MIAMI -- A federal judge on Friday slammed the mastermind of the nation's biggest mental health scam with a 50-year prison sentence -- the longest term ever imposed on a Medicare fraud offender.
Lawrence Duran, 49, convicted this year of directing a $205 million racket at his Miami-based chain of clinics, showed no emotion as U.S. District Judge James Lawrence King gave him the equivalent of a life sentence.
Duran's lawyer, Lawrence Metsch, had urged the judge to be realistic and give him a sentence between 20 and 25 years, arguing that 50 years means a "death sentence because he would die in prison."
But the judge, after a three-day sentencing hearing, sided with the government's push for the extraordinarily high sentence, saying there is a "critical need for deterrence against healthcare fraud" in South Florida, the nation's capital of Medicare corruption. Previously, the highest Medicare fraud sentence was 30 years -- given in 2008 to a Miami physician convicted in an HIV-therapy scheme.
Duran, in custody since his arrest last October, was probably his own worst enemy during the sentencing hearing. Although he showed remorse for running American Therapeutic Corp. as a criminal enterprise for eight years, he also admitted he tried to steal as much money as he could from the taxpayer-funded Medicare program.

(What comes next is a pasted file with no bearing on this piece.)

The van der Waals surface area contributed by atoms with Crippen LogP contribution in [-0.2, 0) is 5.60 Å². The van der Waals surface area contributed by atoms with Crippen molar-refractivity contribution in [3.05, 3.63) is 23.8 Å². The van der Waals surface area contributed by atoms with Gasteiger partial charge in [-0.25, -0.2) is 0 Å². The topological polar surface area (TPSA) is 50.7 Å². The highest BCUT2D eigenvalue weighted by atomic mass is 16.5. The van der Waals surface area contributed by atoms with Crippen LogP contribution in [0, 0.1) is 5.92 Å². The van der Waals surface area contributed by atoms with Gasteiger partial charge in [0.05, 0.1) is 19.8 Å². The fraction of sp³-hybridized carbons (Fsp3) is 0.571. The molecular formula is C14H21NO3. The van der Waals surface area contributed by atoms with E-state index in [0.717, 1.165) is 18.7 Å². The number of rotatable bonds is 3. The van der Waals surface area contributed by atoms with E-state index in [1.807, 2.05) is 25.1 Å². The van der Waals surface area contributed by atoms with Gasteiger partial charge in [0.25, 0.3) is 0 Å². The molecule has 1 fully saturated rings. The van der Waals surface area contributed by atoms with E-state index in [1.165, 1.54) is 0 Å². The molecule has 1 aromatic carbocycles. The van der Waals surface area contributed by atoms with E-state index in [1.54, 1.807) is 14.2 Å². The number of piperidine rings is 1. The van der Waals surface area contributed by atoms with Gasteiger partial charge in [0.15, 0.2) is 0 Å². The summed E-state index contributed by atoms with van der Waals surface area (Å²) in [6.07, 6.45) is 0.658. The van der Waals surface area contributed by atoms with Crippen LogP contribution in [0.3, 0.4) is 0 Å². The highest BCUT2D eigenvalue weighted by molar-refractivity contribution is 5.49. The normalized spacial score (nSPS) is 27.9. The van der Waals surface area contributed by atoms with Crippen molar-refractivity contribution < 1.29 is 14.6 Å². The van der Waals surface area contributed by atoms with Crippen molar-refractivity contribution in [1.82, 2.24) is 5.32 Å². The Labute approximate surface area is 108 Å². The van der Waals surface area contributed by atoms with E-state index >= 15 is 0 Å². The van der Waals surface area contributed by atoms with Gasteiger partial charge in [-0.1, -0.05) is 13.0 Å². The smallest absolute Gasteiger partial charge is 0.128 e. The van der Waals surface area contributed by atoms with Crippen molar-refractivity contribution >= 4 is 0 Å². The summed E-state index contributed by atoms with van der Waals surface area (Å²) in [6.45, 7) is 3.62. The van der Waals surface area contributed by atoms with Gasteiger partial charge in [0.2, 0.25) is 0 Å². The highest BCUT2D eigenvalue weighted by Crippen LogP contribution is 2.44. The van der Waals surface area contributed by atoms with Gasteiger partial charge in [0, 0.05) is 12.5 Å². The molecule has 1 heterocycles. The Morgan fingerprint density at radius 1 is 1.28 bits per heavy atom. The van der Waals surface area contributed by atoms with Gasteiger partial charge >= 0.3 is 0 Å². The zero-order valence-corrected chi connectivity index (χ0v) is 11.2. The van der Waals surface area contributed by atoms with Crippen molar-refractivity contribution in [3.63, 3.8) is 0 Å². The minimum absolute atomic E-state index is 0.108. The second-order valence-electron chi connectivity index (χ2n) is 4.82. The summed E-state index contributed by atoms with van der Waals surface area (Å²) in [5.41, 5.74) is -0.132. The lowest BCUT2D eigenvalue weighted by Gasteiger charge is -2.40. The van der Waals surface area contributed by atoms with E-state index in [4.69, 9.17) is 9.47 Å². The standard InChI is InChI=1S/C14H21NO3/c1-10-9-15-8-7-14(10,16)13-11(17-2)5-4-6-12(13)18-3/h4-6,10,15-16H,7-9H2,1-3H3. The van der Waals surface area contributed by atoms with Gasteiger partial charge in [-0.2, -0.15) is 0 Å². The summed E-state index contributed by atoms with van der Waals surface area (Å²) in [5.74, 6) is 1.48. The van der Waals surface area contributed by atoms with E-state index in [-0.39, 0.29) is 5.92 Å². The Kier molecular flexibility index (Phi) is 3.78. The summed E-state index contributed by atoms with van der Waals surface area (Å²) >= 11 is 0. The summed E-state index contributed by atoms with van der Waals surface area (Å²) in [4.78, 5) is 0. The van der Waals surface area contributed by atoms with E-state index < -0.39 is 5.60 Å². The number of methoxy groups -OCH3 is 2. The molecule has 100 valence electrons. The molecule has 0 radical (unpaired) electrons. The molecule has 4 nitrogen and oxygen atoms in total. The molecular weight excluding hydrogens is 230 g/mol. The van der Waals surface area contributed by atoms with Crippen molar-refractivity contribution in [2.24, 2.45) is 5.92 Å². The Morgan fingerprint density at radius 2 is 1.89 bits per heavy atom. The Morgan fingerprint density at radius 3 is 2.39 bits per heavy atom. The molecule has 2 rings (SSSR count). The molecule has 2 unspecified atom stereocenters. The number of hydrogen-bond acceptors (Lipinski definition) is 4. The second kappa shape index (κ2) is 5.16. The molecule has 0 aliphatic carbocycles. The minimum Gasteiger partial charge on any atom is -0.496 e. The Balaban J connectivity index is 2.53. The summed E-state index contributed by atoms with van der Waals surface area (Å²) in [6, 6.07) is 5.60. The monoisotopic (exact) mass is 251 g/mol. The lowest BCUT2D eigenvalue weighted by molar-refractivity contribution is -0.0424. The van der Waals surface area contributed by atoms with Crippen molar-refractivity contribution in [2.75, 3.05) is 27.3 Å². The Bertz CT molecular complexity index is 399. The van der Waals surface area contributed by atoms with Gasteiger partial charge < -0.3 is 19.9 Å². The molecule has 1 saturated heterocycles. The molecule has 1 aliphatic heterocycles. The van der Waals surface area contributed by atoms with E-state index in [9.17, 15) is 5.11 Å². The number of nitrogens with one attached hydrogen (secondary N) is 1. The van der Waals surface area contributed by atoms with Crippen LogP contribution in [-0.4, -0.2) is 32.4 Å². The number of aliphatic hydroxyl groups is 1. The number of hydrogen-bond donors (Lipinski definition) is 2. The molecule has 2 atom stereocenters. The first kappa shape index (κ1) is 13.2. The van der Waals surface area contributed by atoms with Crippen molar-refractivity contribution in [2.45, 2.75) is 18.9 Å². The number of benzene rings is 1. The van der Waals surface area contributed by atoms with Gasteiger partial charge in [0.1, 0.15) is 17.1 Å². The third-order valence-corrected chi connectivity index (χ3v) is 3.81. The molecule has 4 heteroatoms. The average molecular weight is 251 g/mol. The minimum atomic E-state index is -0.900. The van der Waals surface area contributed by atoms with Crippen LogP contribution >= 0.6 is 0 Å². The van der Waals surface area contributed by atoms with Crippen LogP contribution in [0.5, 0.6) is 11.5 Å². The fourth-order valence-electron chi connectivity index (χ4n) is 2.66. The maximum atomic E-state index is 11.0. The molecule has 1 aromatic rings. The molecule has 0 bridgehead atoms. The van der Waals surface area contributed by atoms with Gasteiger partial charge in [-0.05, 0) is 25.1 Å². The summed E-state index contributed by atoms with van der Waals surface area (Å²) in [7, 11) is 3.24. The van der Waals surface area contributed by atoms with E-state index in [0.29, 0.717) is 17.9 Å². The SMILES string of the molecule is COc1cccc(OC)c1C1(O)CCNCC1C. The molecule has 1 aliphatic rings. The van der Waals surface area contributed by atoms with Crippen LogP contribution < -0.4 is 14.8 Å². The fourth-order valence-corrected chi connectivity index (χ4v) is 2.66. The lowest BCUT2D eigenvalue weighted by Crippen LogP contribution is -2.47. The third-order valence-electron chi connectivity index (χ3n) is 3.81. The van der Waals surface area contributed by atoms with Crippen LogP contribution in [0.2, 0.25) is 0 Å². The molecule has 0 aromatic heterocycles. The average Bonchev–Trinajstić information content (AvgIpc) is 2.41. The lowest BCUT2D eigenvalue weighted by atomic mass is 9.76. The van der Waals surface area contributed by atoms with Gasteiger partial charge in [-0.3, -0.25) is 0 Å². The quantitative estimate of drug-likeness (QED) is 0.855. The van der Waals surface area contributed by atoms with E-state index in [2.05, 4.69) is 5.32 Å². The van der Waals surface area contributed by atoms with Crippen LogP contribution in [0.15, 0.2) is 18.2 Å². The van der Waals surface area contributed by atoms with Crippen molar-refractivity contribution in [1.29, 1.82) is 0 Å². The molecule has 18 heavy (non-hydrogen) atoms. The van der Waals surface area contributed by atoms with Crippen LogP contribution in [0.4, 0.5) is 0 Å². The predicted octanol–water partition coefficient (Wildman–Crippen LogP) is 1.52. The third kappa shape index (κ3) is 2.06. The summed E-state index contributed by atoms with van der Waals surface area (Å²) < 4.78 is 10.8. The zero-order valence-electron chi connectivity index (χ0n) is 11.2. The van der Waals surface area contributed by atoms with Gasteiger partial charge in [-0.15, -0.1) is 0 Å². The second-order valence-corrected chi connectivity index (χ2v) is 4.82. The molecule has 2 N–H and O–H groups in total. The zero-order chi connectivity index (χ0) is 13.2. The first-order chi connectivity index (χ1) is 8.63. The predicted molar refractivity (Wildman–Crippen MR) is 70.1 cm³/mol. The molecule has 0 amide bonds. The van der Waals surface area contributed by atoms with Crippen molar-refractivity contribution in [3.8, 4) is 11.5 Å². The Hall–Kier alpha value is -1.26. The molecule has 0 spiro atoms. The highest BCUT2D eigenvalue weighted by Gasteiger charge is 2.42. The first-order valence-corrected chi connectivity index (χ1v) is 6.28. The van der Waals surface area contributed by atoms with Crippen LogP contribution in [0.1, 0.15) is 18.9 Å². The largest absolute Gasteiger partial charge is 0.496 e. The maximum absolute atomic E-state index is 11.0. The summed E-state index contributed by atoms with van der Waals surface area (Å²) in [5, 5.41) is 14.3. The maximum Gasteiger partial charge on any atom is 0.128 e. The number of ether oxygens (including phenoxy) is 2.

His company collected $87 million in Medicare payments after submitting $205 million in bogus bills, which he generated by paying kickbacks to recruiters to supply patients suffering from dementia, Alzheimer's and addictions. He admitted they could not have benefited from his company's purported group therapy sessions.
Justice Department attorney Jennifer Saulino called Duran a "cold, calculating man" who exploited both vulnerable patients and the government's health care program for the elderly and disabled.
Saulino pressured Duran repeatedly to admit what he did with his company's Medicare millions, accusing him of not coming clean with the government.
"I'm facing a life sentence," Duran testified Friday. "Do you think I would hold back on where the money is? If there were a cent, I would tell you where it is."
Duran said that after paying hundreds of employees including himself, every spare cent was used for kickbacks to generate patients for his seven-clinic chain, which stretched from Miami to Orlando.
But at one point, Duran said he lived a "middle-class life" while operating his multimillion-dollar conspiracy -- despite buying a Maserati, sending his three children to private schools and paying for his ex-wife's home in North Miami near Biscayne Bay. Saulino reminded him that it was an "extravagant" life, noting he earned between $1 million and $1.5 million yearly between 2003 and 2008 from his vast health care conspiracy.
Duran's girlfriend, Marinella Valera, 40, a therapist who co-owned American Therapeutic, also pleaded guilty to Medicare fraud charges this year. Her sentencing is scheduled for Friday. Prosecutors plan to urge the judge to give her a 40-year prison sentence.
A total of 34 people, including American Therapeutic employees, doctors, therapists, nurses and recruiters, have been charged in the massive fraud case, which is being investigated by the FBI and Health and Human Services-Office of Inspector General.
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